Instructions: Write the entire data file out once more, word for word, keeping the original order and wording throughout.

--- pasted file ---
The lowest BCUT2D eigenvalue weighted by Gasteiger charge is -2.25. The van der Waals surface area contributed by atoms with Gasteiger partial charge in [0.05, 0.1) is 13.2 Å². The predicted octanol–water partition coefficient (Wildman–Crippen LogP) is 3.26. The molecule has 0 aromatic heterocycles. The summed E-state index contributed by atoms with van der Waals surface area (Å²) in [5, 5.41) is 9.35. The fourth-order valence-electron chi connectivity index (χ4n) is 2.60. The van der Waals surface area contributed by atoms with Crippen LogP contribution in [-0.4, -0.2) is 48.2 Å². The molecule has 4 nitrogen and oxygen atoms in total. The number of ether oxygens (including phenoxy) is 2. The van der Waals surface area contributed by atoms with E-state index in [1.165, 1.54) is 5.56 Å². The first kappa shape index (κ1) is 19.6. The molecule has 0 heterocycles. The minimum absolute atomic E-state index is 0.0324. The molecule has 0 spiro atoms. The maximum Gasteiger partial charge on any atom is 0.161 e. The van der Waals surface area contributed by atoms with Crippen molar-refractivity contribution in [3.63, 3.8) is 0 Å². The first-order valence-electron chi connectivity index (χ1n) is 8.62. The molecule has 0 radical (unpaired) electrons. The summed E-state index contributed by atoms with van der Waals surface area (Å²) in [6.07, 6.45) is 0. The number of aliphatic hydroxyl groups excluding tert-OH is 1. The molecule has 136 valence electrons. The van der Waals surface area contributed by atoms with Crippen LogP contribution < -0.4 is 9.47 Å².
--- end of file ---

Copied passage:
The lowest BCUT2D eigenvalue weighted by Gasteiger charge is -2.25. The van der Waals surface area contributed by atoms with Gasteiger partial charge in [0.05, 0.1) is 13.2 Å². The predicted octanol–water partition coefficient (Wildman–Crippen LogP) is 3.26. The molecule has 0 aromatic heterocycles. The summed E-state index contributed by atoms with van der Waals surface area (Å²) in [5, 5.41) is 9.35. The fourth-order valence-electron chi connectivity index (χ4n) is 2.60. The van der Waals surface area contributed by atoms with Crippen LogP contribution in [-0.4, -0.2) is 48.2 Å². The molecule has 4 nitrogen and oxygen atoms in total. The number of ether oxygens (including phenoxy) is 2. The van der Waals surface area contributed by atoms with E-state index in [1.165, 1.54) is 5.56 Å². The first kappa shape index (κ1) is 19.6. The molecule has 0 heterocycles. The minimum absolute atomic E-state index is 0.0324. The molecule has 0 spiro atoms. The maximum Gasteiger partial charge on any atom is 0.161 e. The van der Waals surface area contributed by atoms with Crippen molar-refractivity contribution in [3.63, 3.8) is 0 Å². The first-order valence-electron chi connectivity index (χ1n) is 8.62. The molecule has 0 radical (unpaired) electrons. The summed E-state index contributed by atoms with van der Waals surface area (Å²) in [6.07, 6.45) is 0. The number of aliphatic hydroxyl groups excluding tert-OH is 1. The molecule has 136 valence electrons. The van der Waals surface area contributed by atoms with Crippen LogP contribution < -0.4 is 9.47 Å².